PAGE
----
The Importance Of Complying With The EU Market Surveillance Regulations

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From July this year, there are some important changes in the way the EU policies products that are entering it. Under the provisions of Regulation 2019/1020 which were brought into EU law in June 2019, manufacturers and suppliers of certain products now have to have an ‘Economic operator’ established within the EU.

This began because the authorities have had difficulty tracking down who is responsible for placing products on the market. This especially becomes an issue if there are safety or public health issues and they do not know who to contact. Until now, the companies responsible did not have to be within the EU borders. Especially so if any action results in cross country prosecutions. The EU is strengthening its activities ensuring only safe products are placed on the EU market.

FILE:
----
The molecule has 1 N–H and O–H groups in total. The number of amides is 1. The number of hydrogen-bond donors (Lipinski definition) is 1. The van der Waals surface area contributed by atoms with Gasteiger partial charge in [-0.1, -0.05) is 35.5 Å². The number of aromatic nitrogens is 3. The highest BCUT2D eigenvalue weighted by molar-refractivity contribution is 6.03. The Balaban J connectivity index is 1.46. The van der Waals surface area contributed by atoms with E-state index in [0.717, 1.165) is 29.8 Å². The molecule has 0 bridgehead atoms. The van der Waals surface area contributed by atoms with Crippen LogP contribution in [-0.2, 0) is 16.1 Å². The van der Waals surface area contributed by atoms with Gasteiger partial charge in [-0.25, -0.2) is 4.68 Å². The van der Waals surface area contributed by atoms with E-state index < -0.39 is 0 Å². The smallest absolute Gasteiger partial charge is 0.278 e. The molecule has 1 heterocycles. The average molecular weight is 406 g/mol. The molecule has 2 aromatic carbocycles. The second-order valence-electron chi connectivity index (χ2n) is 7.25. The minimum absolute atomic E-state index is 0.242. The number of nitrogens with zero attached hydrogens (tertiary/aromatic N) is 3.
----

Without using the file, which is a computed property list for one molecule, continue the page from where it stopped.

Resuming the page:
Currently, all manufacturers irrespective of their location may appoint an ‘Authorised Representative’ within the EU to represent their interests but for most Directives and Regulations this was not a mandatory requirement. The one exception to this is for Medical Devices.

The role of an Authorised Representative is defined in the Blue Guide[1] and generally must have a written mandate from the manufacturer they represent detailing their level of authority and responsibility. This written mandate is most important. Normally the minimum responsibilities are:

  1. Keep the EU declaration of conformity and the technical documentation at the disposal of national surveillance authorities,